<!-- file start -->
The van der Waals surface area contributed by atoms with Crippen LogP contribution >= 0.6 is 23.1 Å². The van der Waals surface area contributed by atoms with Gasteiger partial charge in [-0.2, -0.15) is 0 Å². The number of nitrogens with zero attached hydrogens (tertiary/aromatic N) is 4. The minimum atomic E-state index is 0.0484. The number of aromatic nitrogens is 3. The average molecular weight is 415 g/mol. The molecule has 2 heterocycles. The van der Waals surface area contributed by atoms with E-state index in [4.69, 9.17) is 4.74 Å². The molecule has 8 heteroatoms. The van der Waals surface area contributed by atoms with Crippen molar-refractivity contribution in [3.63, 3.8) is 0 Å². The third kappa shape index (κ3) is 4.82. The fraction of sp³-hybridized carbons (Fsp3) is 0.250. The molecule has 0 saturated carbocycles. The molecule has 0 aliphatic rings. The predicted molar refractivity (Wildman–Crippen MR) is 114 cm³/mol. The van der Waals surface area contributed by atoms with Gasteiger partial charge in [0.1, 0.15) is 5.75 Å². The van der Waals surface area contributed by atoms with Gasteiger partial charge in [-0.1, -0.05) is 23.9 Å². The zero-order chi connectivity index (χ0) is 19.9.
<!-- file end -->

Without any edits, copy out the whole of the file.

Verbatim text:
The van der Waals surface area contributed by atoms with Crippen LogP contribution >= 0.6 is 23.1 Å². The van der Waals surface area contributed by atoms with Gasteiger partial charge in [-0.2, -0.15) is 0 Å². The number of nitrogens with zero attached hydrogens (tertiary/aromatic N) is 4. The minimum atomic E-state index is 0.0484. The number of aromatic nitrogens is 3. The average molecular weight is 415 g/mol. The molecule has 2 heterocycles. The van der Waals surface area contributed by atoms with E-state index in [4.69, 9.17) is 4.74 Å². The molecule has 8 heteroatoms. The van der Waals surface area contributed by atoms with Crippen molar-refractivity contribution in [3.63, 3.8) is 0 Å². The third kappa shape index (κ3) is 4.82. The fraction of sp³-hybridized carbons (Fsp3) is 0.250. The molecule has 0 saturated carbocycles. The molecule has 0 aliphatic rings. The predicted molar refractivity (Wildman–Crippen MR) is 114 cm³/mol. The van der Waals surface area contributed by atoms with Gasteiger partial charge in [0.1, 0.15) is 5.75 Å². The van der Waals surface area contributed by atoms with Gasteiger partial charge in [-0.1, -0.05) is 23.9 Å². The zero-order chi connectivity index (χ0) is 19.9.